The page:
I am doing a one hour teacher training for HS faculty at one of the schools that I am working at and I am in the process of doing research on a tool. I need a tool that is applicable to most subjects (Science, History, Math, English....)
I have thought about social bookmarking.
Does anybody have any other suggestions?

Tags: development, professional, teacher, tools, training

Views: 956

Reply to This

Replies to This Discussion

I did a short training with my staff on social bookmarking. I've uploaded it (as well as a brochure I found somwhere) and feel free to use any part of it. Common Craft has a great video explaining what social bookmarking is. I would also suggest interactive whiteboards, glogster, or itunes.
Thanks Karen. I decided to try Podcasting with them on Monday. hopefully they will see the benefit and will try it out! I will look at the handout you created!
You could easily spend an whole hour on social bookmarking, annotations, shared Diigo groups. Here is an excellent resource and handout http://digitallyspeaking.pbworks.com/Social-Bookmarking-and-Annotating
You could also create a survey forms, quizes and/or questionnaires using a form processor site like:

I believe all of these sites have a free level.
WOW! Thanks for all the advice. I will definitely look into all these and will use them as well!
Teacher Forums at ePals would provide interesting perspectives in multiple subjects, with postings from both US teachers and those in 199 other countries. The Teacher Forums are free and cover multiple topics. Your teachers would need to "join" ePals (free) to get a user name and teacher posting abilities. An automatic language translation feature allows for teachers from Latin America, China, etc. to write comments and for your teachers to translate them to and from 35 languages.

It would be interesting for you to get a user name and post a few questions before the workshop so you could show what kind of answers you get.
Or they could spend a few minutes searching through the existing posts in their subject area and see what other teachers are saying, then share with the whole group some ah-has. It's a way to encourage "craft talk" as in "how can I be a better math/social studies/etc. teacher?" and communicate with others who are experienced and capable teachers.

Note that they can read the Student Forums, but as teachers are not allowed to post on them!
ePals also has Parent Forums.

This is what some people call "low threshold technology" for the mass of teachers, including the reluctant and the techno-fearful. It doesn't take a huge jump from what they know how to do to learn to do this, and it helps move some of them along the continuum from "no technology" to "some technology use." You don't get a newbie to run a four-minute mile...they have to crawl and walk first!

After that, you might show them Classroom 2.0, which is more complex in structure, but has a logical progression from the Teacher Forums in ePals to wider use in a teacher-only community. Finally, you might show them English Companion Ning (great for English teachers) and other subject-area Nings that are also for teachers to learn from other teachers.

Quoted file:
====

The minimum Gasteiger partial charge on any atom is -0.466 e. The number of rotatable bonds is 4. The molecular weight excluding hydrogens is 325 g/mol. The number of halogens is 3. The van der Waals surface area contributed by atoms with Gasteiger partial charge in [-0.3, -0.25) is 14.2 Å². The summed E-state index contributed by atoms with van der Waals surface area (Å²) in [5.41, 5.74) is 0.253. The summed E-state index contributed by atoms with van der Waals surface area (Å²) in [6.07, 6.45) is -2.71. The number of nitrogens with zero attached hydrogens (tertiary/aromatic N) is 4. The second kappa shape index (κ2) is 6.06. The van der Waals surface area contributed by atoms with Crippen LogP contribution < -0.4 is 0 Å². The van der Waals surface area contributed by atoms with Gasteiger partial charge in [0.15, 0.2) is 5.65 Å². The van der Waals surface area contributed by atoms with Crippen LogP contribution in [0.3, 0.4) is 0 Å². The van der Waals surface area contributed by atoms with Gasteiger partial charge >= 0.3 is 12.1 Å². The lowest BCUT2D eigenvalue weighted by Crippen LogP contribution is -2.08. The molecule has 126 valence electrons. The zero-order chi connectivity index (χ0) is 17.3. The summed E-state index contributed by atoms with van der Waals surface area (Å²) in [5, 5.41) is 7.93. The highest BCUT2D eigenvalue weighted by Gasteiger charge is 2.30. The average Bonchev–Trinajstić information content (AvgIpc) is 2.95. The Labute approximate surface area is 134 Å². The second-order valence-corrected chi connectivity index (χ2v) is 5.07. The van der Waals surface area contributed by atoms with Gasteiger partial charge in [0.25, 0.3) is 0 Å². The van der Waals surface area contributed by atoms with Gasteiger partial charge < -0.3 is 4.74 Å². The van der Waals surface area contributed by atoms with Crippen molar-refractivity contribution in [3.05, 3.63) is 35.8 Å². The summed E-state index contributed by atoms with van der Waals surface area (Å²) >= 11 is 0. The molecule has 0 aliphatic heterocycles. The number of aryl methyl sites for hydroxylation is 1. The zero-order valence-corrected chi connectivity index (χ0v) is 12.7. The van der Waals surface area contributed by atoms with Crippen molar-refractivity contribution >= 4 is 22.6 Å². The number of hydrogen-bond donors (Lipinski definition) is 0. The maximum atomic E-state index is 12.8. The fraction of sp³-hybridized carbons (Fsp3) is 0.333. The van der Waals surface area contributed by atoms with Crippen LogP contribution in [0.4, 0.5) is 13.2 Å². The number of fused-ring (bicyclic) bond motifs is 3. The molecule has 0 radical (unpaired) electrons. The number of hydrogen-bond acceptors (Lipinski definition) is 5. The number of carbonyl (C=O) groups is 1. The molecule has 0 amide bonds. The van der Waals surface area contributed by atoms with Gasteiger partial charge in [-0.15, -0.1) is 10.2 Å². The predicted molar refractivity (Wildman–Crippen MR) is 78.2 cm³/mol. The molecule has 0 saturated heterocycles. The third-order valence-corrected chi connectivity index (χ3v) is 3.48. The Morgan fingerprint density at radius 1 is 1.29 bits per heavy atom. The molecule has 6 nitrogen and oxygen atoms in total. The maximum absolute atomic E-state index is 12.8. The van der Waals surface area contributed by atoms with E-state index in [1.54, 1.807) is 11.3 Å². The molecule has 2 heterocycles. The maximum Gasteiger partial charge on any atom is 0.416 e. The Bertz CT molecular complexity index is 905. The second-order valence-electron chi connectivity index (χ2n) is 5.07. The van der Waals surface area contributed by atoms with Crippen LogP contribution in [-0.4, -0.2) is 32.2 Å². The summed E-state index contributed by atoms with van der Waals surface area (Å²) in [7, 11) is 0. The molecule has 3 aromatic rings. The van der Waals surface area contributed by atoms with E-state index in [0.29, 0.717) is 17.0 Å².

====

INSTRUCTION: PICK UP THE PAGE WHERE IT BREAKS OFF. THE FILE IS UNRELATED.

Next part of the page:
Remember that high school teachers "teach the subject" and not the child (as elementary teachers do) so expect them to be very focused on "US History" or "American Lit" rather than "juniors." The EC Ning got an award and is a really terrific resource for English teachers. (Also good is the NCTE Ning.)

Maybe others could suggest good Ning communities for math, science, social studies, etc.

If you wanted to quickly get usernames for all the teachers in ePals, go to www.epals.com and click below the "Join Now" button on "Schools and Districts" link. Then you can fill in a form about the school, and that way quickly get an account set up for each teacher. If you have other questions, the tech support people can answer through that form.

You might want to do a quick survey about what tech tools they know and which they would like to learn about....really just two open-ended questions....to get a sense of where they are now If they can't name any tools, you have a better sense of where to start. GOOD LUCK!
Thanks Rita. I took your advice and sent out a quick survey. Unfortunately not everybody responded. But I decided to teach them podcasting because that was what the majority wanted. Next I will do Social Bookmarking.
I have talked to a few people about ePals at one of the schools and there is a little interest. The problem is that when it comes to actually planning for an activity and doing it, teachers don't do it....
"I need a tool that is applicable to most subjects (Science, History, Math, English....)"

Because of this, I still say evernote.com.
Google docs, reader and calendar.

I agree - you can't go wrong with anything. With Google Apps there are some many ways the students (and teachers) can work on projects, collaborate and interact with one another in and out of the classroom. Create a gmail account and you've got access to google docs, calendar, Blogger Google Map, Google Earth, iGoogle, Google news, Picasa, Google Reader, Search, the ability to create custom web pages....It's almost endless. Of course, your school has to make it available to use it. My school does not allow it.



Win at School

Commercial Policy

If you are representing a commercial entity, please see the specific guidelines on your participation.





© 2022   Created by Steve Hargadon.   Powered by

Badges  |  Report an Issue  |  Terms of Service